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New Zealand Part 2

Author: jawapro
Date: Tue 24/02/2015 11:04 AM

Day 5

Well this was yesterday when I’m writing this – so lets see how we go…

Woke up nice and earlyish – this has more to do with the uncomfortable bed than any good planning – but regardless, I was packed and on the road by 8am.



More rural roads today. My GPS has decided that it’s more interesting to take the back roads than the main highway (must be slightly shorter). I happen to agree – but it does make the trip a bit longer than expected.

At one point I entered a town, took a side street back out of town, back in via the suburbs, and then rejoined the highway. Might have been shorted, but certainly wasn’t faster. At other points I travelled through dairy country backroads instead of staying on the highway – that was fun though.



One of the townships I came across had an awesome little park/playground in the middle of it. The centrepiece was a slippery slide made out of the body of an old WWII fighter plane. They had an awesome collection of play equipment for little tackers too – I expect it wouldn’t be deemed ‘safe’ in Aus.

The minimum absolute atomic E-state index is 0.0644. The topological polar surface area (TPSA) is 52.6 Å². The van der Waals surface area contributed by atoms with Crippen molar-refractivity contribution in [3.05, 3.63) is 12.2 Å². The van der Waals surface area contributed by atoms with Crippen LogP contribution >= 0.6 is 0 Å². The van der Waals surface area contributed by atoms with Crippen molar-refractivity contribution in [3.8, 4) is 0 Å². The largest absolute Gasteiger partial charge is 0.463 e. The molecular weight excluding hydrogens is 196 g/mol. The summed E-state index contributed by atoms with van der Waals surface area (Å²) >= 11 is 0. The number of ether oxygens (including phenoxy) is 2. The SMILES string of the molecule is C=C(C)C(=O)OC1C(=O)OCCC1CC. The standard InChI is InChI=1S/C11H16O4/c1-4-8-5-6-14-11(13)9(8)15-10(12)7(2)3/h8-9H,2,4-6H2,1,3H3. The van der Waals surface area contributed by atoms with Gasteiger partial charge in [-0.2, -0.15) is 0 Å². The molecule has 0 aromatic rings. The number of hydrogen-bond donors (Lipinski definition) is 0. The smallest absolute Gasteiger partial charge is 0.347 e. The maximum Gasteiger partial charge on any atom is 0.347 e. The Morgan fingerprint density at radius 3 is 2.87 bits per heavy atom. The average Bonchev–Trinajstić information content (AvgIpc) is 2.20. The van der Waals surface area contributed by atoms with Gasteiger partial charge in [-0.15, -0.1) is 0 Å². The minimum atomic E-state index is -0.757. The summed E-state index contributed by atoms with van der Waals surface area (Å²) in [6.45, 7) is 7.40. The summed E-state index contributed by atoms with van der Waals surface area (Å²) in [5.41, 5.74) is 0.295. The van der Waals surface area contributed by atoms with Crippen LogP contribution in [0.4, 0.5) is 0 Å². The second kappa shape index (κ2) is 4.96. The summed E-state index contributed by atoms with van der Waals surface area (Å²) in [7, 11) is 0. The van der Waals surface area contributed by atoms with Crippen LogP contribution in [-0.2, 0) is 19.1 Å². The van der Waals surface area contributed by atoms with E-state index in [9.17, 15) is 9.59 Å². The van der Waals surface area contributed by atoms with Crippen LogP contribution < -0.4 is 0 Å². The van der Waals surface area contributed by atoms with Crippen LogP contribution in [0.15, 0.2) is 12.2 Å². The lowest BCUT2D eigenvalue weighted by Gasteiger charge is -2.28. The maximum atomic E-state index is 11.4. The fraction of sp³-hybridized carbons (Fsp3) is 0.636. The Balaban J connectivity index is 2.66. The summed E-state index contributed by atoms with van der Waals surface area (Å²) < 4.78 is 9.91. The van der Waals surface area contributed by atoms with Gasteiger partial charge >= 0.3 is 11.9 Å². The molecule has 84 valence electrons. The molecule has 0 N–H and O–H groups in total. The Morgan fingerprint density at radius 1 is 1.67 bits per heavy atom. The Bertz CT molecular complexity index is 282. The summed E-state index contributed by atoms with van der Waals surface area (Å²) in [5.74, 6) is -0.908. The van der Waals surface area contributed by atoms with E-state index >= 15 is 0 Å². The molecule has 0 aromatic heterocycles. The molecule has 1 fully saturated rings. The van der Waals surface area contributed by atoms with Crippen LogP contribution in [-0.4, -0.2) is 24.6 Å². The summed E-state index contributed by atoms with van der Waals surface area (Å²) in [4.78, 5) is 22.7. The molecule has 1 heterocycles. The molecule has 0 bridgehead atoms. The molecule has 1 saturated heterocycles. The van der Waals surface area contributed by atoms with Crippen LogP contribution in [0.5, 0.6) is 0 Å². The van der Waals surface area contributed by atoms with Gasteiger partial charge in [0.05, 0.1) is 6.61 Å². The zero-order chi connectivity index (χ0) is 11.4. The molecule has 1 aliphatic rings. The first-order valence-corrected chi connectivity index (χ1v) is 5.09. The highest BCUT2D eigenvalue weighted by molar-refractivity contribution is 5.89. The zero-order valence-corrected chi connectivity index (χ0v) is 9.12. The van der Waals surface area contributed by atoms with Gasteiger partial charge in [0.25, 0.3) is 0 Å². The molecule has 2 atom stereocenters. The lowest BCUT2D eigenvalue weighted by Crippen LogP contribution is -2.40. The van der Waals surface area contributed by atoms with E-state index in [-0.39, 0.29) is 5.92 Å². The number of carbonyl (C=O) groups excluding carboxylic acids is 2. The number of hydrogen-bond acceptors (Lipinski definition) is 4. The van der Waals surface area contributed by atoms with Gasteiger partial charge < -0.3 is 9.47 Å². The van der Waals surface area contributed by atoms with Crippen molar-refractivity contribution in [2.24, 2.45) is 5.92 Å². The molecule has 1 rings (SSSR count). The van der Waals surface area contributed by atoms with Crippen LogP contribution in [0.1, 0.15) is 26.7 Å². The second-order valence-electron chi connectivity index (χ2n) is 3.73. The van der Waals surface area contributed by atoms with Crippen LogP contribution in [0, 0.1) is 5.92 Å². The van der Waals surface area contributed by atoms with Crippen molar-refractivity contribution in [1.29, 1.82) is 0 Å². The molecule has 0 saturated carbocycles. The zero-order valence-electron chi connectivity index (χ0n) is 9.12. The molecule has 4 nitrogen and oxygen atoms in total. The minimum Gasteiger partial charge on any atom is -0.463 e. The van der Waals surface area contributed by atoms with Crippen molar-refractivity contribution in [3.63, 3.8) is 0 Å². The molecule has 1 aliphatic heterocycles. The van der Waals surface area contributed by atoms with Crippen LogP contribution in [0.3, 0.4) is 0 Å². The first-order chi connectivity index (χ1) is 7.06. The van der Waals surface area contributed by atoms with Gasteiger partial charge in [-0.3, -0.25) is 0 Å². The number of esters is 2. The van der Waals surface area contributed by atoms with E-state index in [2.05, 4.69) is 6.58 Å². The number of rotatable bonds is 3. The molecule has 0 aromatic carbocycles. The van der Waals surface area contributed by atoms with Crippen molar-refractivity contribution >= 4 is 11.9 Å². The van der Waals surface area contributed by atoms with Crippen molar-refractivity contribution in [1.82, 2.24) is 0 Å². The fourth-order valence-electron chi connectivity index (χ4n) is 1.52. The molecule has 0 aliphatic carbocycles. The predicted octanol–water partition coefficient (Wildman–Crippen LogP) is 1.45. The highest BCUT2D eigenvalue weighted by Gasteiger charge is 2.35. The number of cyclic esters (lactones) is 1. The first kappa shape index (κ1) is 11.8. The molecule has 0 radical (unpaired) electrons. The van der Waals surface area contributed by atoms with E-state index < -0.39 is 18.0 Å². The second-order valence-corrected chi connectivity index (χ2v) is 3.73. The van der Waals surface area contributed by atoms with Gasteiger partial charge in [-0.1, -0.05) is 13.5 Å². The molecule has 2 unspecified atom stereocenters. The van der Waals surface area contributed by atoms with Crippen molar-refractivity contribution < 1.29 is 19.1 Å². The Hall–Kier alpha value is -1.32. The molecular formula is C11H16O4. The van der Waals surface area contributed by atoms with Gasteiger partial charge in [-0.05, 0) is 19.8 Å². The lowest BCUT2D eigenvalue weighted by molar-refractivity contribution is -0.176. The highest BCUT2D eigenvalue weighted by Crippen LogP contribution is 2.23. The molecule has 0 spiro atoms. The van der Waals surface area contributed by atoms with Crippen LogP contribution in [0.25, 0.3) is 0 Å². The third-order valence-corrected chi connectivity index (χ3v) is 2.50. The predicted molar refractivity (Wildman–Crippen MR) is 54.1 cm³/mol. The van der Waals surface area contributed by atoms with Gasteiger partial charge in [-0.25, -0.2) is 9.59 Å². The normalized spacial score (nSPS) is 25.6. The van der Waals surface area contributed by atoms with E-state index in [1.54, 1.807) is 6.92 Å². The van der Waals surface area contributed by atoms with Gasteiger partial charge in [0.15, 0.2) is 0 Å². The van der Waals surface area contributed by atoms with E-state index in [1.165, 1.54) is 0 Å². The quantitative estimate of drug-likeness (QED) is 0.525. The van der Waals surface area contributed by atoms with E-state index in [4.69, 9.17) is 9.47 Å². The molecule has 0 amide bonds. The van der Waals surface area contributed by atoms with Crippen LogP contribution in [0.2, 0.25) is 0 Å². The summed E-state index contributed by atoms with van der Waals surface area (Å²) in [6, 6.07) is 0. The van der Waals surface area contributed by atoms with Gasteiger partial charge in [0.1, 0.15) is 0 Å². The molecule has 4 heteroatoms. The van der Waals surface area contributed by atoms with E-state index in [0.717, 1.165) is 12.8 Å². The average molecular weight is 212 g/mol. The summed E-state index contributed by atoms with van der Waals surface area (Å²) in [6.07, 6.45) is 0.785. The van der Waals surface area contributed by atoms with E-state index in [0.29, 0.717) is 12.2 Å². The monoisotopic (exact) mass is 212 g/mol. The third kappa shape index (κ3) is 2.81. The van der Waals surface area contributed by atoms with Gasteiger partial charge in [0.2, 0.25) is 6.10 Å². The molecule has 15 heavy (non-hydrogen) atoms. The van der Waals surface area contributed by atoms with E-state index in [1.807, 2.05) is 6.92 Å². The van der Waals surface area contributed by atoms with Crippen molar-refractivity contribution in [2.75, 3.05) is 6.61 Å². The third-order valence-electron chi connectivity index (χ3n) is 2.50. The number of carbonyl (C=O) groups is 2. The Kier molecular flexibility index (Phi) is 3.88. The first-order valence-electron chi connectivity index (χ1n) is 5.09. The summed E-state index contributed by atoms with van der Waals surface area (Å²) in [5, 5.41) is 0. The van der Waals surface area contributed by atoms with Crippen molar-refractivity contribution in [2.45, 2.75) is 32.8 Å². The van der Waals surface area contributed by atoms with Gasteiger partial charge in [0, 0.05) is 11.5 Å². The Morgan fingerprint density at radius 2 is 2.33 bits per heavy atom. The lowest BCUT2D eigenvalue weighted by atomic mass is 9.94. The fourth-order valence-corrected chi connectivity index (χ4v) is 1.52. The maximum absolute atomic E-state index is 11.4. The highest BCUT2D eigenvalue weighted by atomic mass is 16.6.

Further down the road I found an old Anzac memorial bridge. This had been the main bridge, but when the bridge was replaced, they kept the old one as a memorial. This might not have been super interesting, except I ended up here for half an hour or so. I didn’t initially stop at the bridge, but just past it I saw my first Kiwi crossing sign, so wanted a photo. I did a u-turn at a small pull-over that was connected to the bridge somehow, and went back. I parked at the other pull-over on the other side of the modern bridge (besides the Anzac bridge). While here, I decided to check for caches – I found a close one and grabbed it. By this point I’d forgotten why I went back in the first place, so I drove past again, re-saw the kiwi sign, so did another u-turn and went back to the bridge pull-over. Grabbing my camera and tripod I went to cross the modern bridge, but it didn’t have anywhere to walk except on the middle of the road – so I returned to the Anzac bridge and crossed there – but couldn’t get back to the main road until I’d walked all the way to the pull-over on the other side (only about a 5 min walk but further than I’d expected). So then back along the road to the Kiwi sign for the photo. After almost 30 minutes of stuffing around, I decided to risk the modern bridge instead of walking back the long way. All in all, it was a long time for nothing much.